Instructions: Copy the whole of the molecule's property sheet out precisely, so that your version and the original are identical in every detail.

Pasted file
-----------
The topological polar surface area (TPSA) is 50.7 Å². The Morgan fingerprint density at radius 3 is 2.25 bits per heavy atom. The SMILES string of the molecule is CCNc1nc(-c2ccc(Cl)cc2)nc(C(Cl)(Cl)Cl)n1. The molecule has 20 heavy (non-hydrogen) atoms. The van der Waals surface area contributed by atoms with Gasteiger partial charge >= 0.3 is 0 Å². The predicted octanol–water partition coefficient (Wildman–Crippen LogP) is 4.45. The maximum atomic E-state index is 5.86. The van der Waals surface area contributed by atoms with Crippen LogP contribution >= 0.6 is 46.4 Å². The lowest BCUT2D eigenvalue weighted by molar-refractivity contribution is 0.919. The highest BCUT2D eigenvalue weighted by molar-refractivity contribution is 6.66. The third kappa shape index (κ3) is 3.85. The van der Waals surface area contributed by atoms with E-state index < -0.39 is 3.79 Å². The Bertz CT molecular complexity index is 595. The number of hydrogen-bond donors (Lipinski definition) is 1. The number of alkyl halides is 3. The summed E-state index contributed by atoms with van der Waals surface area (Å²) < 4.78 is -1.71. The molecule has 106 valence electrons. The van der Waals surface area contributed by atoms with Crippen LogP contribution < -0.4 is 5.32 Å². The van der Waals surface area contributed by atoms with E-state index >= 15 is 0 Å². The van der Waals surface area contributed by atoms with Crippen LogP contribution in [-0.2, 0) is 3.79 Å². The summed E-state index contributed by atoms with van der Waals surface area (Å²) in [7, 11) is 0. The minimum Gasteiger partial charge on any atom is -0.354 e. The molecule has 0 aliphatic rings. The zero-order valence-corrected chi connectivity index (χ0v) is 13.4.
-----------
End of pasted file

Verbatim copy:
The topological polar surface area (TPSA) is 50.7 Å². The Morgan fingerprint density at radius 3 is 2.25 bits per heavy atom. The SMILES string of the molecule is CCNc1nc(-c2ccc(Cl)cc2)nc(C(Cl)(Cl)Cl)n1. The molecule has 20 heavy (non-hydrogen) atoms. The van der Waals surface area contributed by atoms with Gasteiger partial charge >= 0.3 is 0 Å². The predicted octanol–water partition coefficient (Wildman–Crippen LogP) is 4.45. The maximum atomic E-state index is 5.86. The van der Waals surface area contributed by atoms with Crippen LogP contribution >= 0.6 is 46.4 Å². The lowest BCUT2D eigenvalue weighted by molar-refractivity contribution is 0.919. The highest BCUT2D eigenvalue weighted by molar-refractivity contribution is 6.66. The third kappa shape index (κ3) is 3.85. The van der Waals surface area contributed by atoms with E-state index < -0.39 is 3.79 Å². The Bertz CT molecular complexity index is 595. The number of hydrogen-bond donors (Lipinski definition) is 1. The number of alkyl halides is 3. The summed E-state index contributed by atoms with van der Waals surface area (Å²) < 4.78 is -1.71. The molecule has 106 valence electrons. The van der Waals surface area contributed by atoms with Crippen LogP contribution < -0.4 is 5.32 Å². The van der Waals surface area contributed by atoms with E-state index >= 15 is 0 Å². The van der Waals surface area contributed by atoms with Crippen LogP contribution in [-0.2, 0) is 3.79 Å². The summed E-state index contributed by atoms with van der Waals surface area (Å²) in [7, 11) is 0. The minimum Gasteiger partial charge on any atom is -0.354 e. The molecule has 0 aliphatic rings. The zero-order valence-corrected chi connectivity index (χ0v) is 13.4.